Red Letter Poems #3

Enjoy this week’s latest installment of the Red Letter Poems Project, inspired by our own Steven Ratiner, Arlington’s Poet Laureate, HERE!

Haven’t read about the Red Letter Poems yet? This special project was envisioned as a letter-mailing campaign sharing poetry by a variety of poets with randomly-selected households. In these times of Covid-19, this project was re-envisioned and has evolved to a digital version that invites you to enjoy and virally distribute poems electronically, via email and social media.

Red Letter Poems is a celebration of National Poetry Month, and is a collaboration among the Arlington Commission for Arts & Culture, Arlington Center for the Arts, Arlington Community Ed, Arlington International Film Festival, Robbins Library and Arlington Poet Laureate Steven Ratiner.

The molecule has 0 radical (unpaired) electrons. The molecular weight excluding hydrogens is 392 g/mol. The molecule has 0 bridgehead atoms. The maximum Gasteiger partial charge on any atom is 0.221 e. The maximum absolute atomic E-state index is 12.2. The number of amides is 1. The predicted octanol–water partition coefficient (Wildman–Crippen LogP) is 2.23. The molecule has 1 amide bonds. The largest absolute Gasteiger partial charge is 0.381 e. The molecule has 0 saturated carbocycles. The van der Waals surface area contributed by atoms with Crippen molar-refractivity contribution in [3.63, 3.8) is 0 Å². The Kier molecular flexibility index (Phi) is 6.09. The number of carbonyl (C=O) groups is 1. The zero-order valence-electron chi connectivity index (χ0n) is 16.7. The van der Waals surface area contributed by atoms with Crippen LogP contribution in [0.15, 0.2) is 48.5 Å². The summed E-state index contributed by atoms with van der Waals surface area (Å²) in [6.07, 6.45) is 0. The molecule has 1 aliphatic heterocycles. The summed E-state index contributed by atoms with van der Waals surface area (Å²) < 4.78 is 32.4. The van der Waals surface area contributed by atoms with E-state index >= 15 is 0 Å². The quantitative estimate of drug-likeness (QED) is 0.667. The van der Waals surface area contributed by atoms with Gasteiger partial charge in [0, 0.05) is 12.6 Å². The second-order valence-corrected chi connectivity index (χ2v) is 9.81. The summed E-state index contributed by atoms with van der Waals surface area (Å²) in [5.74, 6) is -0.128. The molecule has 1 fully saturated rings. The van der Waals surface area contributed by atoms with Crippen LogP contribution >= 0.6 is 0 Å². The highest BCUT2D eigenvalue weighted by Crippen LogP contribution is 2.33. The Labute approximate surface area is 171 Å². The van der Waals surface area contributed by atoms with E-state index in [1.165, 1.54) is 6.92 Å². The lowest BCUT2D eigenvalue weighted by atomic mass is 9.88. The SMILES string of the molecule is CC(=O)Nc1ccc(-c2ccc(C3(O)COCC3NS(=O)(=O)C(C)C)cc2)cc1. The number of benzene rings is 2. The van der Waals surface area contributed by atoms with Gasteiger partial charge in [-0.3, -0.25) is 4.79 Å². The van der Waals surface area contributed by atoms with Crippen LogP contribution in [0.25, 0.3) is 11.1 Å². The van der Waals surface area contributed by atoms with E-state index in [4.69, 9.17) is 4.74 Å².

“Hopefully,” says Ratiner, “we will reach an ever-widening circle of readers who can appreciate a momentary respite from these challenging times.”

Share these Red Letter Poems, which can be found here, far and wide via your social media circles using the hashtags #RedLetterPoems, #ArlingtonPoetLaureate, #SeeingBeyondCorona

From Steven Ratiner:

“What I find most remarkable in Susan Donnelly’s poems is how rarely the situations she portrays seem so. She writes about the ordinary days every one of us inhabits; but somehow, burnished by her subtle music and modulated tone of voice, she elevates our shared moments into something worthy of quiet astonishment. In “Chanson…”, she depicts the sort of isolation most of us assume as a given – even when in the midst of crowds. The piece makes me wonder whether, once “social distancing” becomes a thing of the past, we will have learned to relish even our casual interactions — with or without the intercession of music or poetry. Susan’s first book, Eve Names the Animals was awarded the Morse Poetry Prize; two other full-length collections followed as well as six chapbooks, the most recent of which is The Finding Day. Perhaps, right now, there is singing close by that will transform our beleaguered day.”